And the raven, never flitting, still is sitting, still is sitting
On the pallid bust of Pallas just above my chamber door.
And his eyes have all the seeming of a demon's that is dreaming;
And the lamplight o'er him streaming throws the shadow on the floor;
And my soul from out that shadow that lies floating on the floor
Shall be lifted -- nevermore!
The first verse has no mention of the raven. What happened in between? And who was at the door?
What if you are watching a movie and are called away right after it starts and aren't back until the last few minutes of the show? You have no idea what the plot is. Don't you hate that? Imagine watching "Gone With the Wind" and see Scarlett being laced into her corset and going to the party. Then you see her sitting on her steps talking about going back to Tara. The beginning and the end. You missed the entire Civil War, Reconstruction, marriages, the deaths of Bonnie and Melanie -- I could go on and on with that movie.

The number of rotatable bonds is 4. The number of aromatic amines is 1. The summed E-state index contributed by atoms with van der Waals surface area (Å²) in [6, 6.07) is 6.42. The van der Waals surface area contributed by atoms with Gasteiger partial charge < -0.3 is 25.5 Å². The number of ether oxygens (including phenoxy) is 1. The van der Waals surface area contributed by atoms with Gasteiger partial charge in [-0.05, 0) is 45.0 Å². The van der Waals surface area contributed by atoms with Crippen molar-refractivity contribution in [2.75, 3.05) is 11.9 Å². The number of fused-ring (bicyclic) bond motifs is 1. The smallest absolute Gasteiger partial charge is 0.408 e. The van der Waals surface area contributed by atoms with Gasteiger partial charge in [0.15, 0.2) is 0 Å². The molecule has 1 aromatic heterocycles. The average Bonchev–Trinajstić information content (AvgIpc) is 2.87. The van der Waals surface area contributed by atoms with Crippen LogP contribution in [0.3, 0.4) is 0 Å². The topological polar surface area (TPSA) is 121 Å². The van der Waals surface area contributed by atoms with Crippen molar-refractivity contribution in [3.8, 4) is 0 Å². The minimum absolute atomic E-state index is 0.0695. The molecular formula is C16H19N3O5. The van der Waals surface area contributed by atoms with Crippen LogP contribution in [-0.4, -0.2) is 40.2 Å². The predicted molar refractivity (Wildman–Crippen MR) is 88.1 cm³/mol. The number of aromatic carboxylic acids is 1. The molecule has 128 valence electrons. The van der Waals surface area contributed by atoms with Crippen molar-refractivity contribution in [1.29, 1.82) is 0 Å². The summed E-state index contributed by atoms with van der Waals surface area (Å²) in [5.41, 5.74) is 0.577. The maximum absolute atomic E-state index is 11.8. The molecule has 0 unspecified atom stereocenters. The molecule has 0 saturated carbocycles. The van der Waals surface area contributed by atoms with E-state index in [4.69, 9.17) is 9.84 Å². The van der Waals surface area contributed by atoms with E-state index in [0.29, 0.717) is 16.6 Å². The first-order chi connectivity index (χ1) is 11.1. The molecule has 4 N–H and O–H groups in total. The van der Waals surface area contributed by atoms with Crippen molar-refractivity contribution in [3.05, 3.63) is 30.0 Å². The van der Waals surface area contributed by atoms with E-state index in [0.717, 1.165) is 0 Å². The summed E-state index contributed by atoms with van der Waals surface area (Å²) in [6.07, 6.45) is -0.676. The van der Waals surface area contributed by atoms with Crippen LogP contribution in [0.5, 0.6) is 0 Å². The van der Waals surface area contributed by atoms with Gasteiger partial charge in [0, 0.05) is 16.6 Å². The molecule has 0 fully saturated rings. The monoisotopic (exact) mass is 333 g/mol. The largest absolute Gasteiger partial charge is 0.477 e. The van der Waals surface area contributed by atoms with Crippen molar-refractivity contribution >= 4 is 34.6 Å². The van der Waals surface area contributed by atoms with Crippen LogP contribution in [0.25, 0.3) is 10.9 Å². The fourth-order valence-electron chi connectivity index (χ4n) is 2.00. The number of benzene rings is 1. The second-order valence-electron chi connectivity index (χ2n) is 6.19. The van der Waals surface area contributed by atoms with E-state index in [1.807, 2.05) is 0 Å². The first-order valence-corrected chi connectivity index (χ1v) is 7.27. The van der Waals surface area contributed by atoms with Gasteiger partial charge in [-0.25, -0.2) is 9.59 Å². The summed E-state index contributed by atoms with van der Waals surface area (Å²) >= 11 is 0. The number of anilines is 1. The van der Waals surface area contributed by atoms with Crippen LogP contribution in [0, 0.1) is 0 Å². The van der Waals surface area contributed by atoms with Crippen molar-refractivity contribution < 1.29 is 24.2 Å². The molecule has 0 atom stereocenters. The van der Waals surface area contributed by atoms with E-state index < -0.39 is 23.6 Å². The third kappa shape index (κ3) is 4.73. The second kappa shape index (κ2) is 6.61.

We don't just do that singing Christmas carols. Each week when we start to sing hymns, we will be told "only the first and last verses."
I love putting on a CD and singing right along, with every verse, with the artist.
Something vital is missing when we take shortcuts. A song is a story put to music. Sure, we know the story, but do you really want to miss out on the juiciest parts? And what if there is a guest who doesn't know the song (or story). Isn't that person missing out on the entire message?
Music has always been a vital part of worshipping God. It seems like cutting the song short is like taking away from worship. When I was a little girl, we always sang at least five songs in church as a congregation. Now, two or three is the norm. How things have changed. When you don't sing the whole song, you only receive part of the blessing that music brings to us.
Keep a song in your heart, whether singing all of the verses or not.
Jean Richardson, of Dunbar, may be emailed at readerp...@gmail.com.